I don’t mean to be so book-promo-oriented, but it really makes my dad happy to read positive reviews of my new book and I like to make my dad happy. Because why wouldn’t I want to make him happy? Just look at the stuff he creates and sends to my kids? (This is only the cover!)
First, here’s a post from my friend Michelle Van Loon. I like how she started out by explaining how mealtime wasn’t much of a joy in her growing-up years:
My mom was a diet afficionado. It seemed that she tried on for size every fad diet that came during my childhood. The Cottage Cheese Diet. The Grapefruit Diet. A few rounds of Weight Watchers. A leaning tower of Lean Cuisines stashed in the freezer. An always-uneasy relationship with “starch”, or as we like to call it/them today, carbs.
She also disliked cooking. The standard fare at our dinner table was broiled steak, defrosted Green Giant frozen vegetables and an iceberg lettuce salad. Or else takeout Chinese, pizza, or KFC. The combination of her yo-yo dieting and her allergy to the kitchen meant that mealtime was rarely much of a delight. (Continued)
Next, the Stadtmensch blog had some good things to say in a post titled “Joy. It’s What’s for Dinner.”:
Rachel Marie Stone’s book, Eat With Joy by InterVarsity Press, is a feast for those who care about issues pertaining to how society views food and the complicated area of food ethics. For those of you who know me as a guy who tends to eat whatever he wants, whenever he wants and somehow never manages to gain weight (or mass as the science textbook will state), you might be wondering why I decided to write a review of this book, much less bother to even read it. After all, my story is very different from Stone’s who, in the introduction, describes her own conflicted feelings with food as she was growing up. Generally speaking, I have not felt any such anxiety about eating food throughout my life and do not suffer from either anorexia or obesity. Indeed, I can pack away the food so well that it even led one coworker of mine to remark in a teasing way, “He’s very serious about his food.” That comment is more accurate than that coworker realized for I believe that eating well ought to play an important part in the life of a Christ follower. Therefore, Eat With Joy is a book that is very relevant to the conerns of this blog: those of calling, community, and culture. (Continued)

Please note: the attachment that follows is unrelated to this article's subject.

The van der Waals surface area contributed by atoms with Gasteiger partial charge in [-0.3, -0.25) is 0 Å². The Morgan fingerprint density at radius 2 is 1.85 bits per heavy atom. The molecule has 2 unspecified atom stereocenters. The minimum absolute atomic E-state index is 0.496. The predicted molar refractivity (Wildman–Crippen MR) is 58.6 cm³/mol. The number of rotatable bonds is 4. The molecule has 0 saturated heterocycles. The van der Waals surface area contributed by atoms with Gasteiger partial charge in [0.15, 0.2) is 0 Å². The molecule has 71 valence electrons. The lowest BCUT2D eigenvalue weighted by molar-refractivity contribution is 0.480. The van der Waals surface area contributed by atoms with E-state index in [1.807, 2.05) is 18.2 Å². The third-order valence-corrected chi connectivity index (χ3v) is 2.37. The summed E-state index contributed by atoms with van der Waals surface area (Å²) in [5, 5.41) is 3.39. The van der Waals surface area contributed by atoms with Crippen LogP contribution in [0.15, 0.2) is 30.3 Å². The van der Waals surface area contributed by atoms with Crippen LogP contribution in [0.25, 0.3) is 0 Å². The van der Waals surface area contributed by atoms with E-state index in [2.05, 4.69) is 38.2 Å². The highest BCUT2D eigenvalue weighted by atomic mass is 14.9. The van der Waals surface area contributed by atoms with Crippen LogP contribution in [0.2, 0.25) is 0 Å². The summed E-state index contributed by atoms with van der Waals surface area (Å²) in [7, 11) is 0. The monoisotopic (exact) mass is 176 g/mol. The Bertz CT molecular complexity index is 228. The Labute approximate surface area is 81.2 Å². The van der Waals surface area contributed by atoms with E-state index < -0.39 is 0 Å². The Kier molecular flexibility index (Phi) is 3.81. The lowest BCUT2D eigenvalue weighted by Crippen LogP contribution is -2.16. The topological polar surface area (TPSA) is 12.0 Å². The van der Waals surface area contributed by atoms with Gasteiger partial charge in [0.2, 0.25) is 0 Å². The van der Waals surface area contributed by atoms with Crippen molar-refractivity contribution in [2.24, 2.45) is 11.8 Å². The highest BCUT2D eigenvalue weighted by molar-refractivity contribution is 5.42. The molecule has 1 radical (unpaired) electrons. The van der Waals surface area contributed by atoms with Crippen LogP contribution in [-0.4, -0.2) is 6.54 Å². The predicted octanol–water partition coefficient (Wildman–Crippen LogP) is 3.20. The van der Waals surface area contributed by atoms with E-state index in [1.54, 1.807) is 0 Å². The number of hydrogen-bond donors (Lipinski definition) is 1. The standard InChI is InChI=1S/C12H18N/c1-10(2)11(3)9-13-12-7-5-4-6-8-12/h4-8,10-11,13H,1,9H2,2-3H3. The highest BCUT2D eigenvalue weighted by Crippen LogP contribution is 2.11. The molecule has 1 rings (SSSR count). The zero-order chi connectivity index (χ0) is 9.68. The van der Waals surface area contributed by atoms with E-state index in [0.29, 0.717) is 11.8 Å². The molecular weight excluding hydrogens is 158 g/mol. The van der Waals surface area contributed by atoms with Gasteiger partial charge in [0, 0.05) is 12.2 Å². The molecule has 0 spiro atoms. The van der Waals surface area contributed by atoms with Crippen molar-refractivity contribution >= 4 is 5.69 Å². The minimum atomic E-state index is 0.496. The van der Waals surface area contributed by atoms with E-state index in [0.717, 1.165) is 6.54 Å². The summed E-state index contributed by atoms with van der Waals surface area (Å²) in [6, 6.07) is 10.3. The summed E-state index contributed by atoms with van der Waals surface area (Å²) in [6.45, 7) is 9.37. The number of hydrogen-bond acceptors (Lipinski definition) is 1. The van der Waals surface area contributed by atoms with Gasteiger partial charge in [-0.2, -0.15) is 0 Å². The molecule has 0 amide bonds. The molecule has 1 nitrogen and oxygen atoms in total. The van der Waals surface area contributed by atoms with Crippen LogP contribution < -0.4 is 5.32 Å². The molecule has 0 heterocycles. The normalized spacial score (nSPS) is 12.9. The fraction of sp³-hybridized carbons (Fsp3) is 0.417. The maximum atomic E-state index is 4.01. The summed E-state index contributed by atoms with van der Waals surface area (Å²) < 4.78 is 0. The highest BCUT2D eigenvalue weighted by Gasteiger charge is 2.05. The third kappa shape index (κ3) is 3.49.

Then, Donald McKenzie of Dining With Donald had these very kind words:
If you have never give much thought to what you eat, how it’s produced, and what it means to eat together, this book is a very accessible primer on those subjects. This is not a scolding book, you will not be made to feel guilty about your actions or inaction in how you relate to any of the topics, particularly those relating to issues of food justice.
At its heart, what makes this book such a great new contribution is how it views eating as an extension of the grace that is offered to us in the Eucharistic meal where we feed on and are sustained by Christ. (Continued)
Finally, Alissa Wilkinson reviewed the book at Books and Culture:Eat with Joy is a primer on eating for those exhausted by trying to do it perfectly. In each chapter, Stone tells stories from her own experience and presents a well-researched examination of an issue that faces us today—obesity, eating disorders, family meals, food justice. Then she holds it up against the Bible to help the reader understand how God’s gift of food is just that: a gift. We must cultivate and tend it—and, above all, we should be grateful for it. (Continued) There you go, Dad! (And thanks to those who took the time to read the book and write about it.)